• Two graduates of the SAJ are among the winners of the contest for the best journalistic investigation

    Anastasia Cucuruz and Ghenadie Brega, graduates of the 2014-2015 class, won the 3rd prize in the contest of journalistic investigations on the topic of corruption. The prize was awarded for the article titled “The Gas (In)dependence of Moldova and Ukraine”, produced in collaboration with journalist Elena Chernyshova from Ukraine.

    Anastasia Cucuruz is currently the PR&Communications Manager of the International Center “La Strada”. Since she studied at the School of Advanced Journalism, Anastasia has collaborated with the Journalistic Investigations Center and wrote news articles for Politik.md. She also used to be a local reporter for Transilvania Regional Business, www.trb.ro, a portal of economic analyses from Romania. Ghenadie Brega is reporter with “Ziarul de Garda” weekly newspaper and freelancer with the Journalistic Investigations Center.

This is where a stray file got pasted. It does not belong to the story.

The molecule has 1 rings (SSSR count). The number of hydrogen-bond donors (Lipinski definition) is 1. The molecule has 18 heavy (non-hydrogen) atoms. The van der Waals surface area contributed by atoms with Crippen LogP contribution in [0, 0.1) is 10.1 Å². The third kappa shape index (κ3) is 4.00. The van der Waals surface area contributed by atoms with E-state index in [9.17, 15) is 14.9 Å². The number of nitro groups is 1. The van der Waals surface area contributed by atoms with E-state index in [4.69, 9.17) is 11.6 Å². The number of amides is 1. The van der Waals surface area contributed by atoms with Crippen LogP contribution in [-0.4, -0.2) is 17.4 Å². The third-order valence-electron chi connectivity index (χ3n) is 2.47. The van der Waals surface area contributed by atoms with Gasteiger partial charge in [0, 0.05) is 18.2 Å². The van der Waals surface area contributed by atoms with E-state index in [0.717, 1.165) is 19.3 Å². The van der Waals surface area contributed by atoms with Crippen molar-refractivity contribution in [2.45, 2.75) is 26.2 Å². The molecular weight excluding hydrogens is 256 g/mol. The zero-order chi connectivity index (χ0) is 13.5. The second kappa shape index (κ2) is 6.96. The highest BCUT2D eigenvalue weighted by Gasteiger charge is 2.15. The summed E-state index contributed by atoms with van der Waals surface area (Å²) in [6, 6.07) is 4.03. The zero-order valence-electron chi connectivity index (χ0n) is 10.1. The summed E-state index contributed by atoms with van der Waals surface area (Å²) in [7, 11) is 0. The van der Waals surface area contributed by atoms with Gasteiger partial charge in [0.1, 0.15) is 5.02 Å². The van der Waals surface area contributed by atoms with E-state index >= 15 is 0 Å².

“I would have liked that the problem we wrote about didn’t exist… But since abuses happened and were written about, it would have been correct there to be a reaction – which unfortunately didn’t happen. Anyway, we, journalists, won’t give up. We will continue knocking at the door until it opens,” Anastasia said at the award ceremony on Tuesday, December 13.

    The contest of journalistic investigations was organized as part of the “Strengthening the Prevention and Analysis Functions of the National Anticorruption Center” project, with the support of UNDP, NAC and the Ministry of Foreign Affairs of Norway. 15 journalists registered for the contest, with 42 materials published in the period of January-October 2016. Investigations targeted corruption, mismanagement of public money and property, undeclared wealth and businesses, etc. In addition to diplomas, contest winners received valuable prizes from organizers, such as laptops, video and photo cameras.